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The premiere of Dylan Mattingly and Thomas Bartscherer’s six-hour opera was presented by the orchestra — an institution at an inflection point.
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By Joshua Barone
Reviewing from Los Angeles
- Stranger Love
- NYT Critic's Pick
The composer Dylan Mattingly’s cheeks turned red, and he held a hand up to his eyes, as he began to cry late Saturday night during the bows for the world premiere of his opera “Stranger Love.”
It was an understandably emotional moment. “Stranger Love,” created with Thomas Bartscherer, had been in development for over a decade and performed piecemeal, but was now being presented in its entirety at Walt Disney Concert Hall, by the perhaps the only orchestra that could do it: the Los Angeles Philharmonic.
That’s because “Stranger Love” is a six-hour, durational opera, an earnest exercise in deep feeling that takes sensations and stretches them from the personal to the cosmic, and goes big in a time when contemporary music tends to go small. It requires the kind of pipe-dream planning that many institutions shy away from, but that has been characteristic of the Philharmonic.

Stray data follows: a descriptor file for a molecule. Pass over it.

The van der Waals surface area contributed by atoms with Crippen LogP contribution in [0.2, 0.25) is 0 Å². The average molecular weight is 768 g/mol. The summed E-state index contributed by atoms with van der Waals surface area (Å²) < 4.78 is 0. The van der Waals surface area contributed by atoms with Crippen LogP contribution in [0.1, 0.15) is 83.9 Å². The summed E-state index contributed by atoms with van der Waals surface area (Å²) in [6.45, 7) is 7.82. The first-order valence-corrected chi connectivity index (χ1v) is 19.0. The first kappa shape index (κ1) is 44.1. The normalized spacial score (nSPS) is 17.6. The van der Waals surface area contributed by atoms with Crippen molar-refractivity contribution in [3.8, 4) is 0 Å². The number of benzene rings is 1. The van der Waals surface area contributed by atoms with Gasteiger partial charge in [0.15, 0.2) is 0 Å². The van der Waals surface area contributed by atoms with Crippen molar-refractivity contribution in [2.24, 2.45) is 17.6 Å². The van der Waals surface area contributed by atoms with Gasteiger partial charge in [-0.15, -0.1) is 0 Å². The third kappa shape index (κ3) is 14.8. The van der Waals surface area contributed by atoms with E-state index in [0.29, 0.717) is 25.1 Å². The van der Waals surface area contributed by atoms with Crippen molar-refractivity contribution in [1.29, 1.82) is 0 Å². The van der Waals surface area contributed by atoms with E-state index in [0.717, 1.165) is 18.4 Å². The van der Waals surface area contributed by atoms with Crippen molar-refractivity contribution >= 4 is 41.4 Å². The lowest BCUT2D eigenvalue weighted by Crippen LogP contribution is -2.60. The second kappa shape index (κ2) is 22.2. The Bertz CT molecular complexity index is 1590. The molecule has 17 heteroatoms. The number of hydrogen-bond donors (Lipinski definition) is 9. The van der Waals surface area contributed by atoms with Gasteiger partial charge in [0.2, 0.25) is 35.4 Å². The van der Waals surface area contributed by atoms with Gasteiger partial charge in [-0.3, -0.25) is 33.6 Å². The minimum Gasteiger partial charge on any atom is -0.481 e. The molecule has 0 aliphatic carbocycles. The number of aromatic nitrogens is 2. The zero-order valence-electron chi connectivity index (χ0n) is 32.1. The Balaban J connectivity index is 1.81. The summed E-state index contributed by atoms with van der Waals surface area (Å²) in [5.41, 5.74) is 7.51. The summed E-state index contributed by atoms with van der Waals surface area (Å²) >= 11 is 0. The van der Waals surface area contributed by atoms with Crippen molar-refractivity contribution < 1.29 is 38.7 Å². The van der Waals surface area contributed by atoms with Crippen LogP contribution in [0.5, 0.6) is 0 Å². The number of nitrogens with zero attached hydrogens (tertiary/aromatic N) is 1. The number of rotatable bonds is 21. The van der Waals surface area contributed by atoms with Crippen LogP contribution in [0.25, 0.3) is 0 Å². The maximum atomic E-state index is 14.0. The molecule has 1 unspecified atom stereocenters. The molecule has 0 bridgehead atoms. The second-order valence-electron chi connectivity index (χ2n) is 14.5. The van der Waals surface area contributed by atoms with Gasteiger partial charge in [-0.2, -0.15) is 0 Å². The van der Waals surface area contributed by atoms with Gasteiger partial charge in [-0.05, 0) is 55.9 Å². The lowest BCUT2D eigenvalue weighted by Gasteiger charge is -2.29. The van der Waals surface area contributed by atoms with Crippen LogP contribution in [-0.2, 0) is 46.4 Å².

Characteristicin large part thanks to the work of Chad Smith, the orchestra’s chief executive and one of itslongtime administrators, who said last week that he would leave Los Angeles for the Boston Symphony Orchestra this fall. That news followed another recent blow: the announcement that the Philharmonic’s superstar maestro, Gustavo Dudamel, would depart for New York in 2026.
The Los Angeles Philharmonic is now at an inflection point. At stake is the preservation of an ethos that has made this orchestra the kind that can throw its ambition, and deep pockets, into projects like John Cage’s outrageous “Europeras” at Sony Studios; regular commissions at the length of symphonies and full evenings; and “Stranger Love,” whose first act alone is as long as Wagner’s “Tristan und Isolde” (also programmed there this season), but which doesn’t have a fraction of its marketability.
So, as Mattingly cried onstage, his triumph felt bittersweet, with a tinge of fear about the Philharmonic’s next phase. “Omnia mutantur,” someonesays in the opera, nodding to Ovid: Everything changes. Yet it’s also natural to want more from the Smith-Dudamel era — to “tarry a while” and “linger in this moment,” to pull another line from the show.